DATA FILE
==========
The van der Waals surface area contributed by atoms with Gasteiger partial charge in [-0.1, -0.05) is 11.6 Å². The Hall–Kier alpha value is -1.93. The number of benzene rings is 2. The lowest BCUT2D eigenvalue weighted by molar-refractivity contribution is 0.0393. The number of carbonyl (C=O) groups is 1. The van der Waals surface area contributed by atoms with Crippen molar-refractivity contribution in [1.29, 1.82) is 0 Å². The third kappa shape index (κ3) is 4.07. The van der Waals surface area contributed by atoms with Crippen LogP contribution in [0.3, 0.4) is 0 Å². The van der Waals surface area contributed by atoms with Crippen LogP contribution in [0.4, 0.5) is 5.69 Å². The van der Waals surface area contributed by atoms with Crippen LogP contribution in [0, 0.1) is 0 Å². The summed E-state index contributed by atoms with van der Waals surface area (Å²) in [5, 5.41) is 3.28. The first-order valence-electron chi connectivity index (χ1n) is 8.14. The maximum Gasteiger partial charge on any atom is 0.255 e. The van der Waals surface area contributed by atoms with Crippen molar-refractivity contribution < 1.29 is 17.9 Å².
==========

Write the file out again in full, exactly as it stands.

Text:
The van der Waals surface area contributed by atoms with Gasteiger partial charge in [-0.1, -0.05) is 11.6 Å². The Hall–Kier alpha value is -1.93. The number of benzene rings is 2. The lowest BCUT2D eigenvalue weighted by molar-refractivity contribution is 0.0393. The number of carbonyl (C=O) groups is 1. The van der Waals surface area contributed by atoms with Crippen molar-refractivity contribution in [1.29, 1.82) is 0 Å². The third kappa shape index (κ3) is 4.07. The van der Waals surface area contributed by atoms with Crippen LogP contribution in [0.3, 0.4) is 0 Å². The van der Waals surface area contributed by atoms with Crippen LogP contribution in [0.4, 0.5) is 5.69 Å². The van der Waals surface area contributed by atoms with Crippen LogP contribution in [0, 0.1) is 0 Å². The summed E-state index contributed by atoms with van der Waals surface area (Å²) in [5, 5.41) is 3.28. The first-order valence-electron chi connectivity index (χ1n) is 8.14. The maximum Gasteiger partial charge on any atom is 0.255 e. The van der Waals surface area contributed by atoms with Crippen molar-refractivity contribution < 1.29 is 17.9 Å².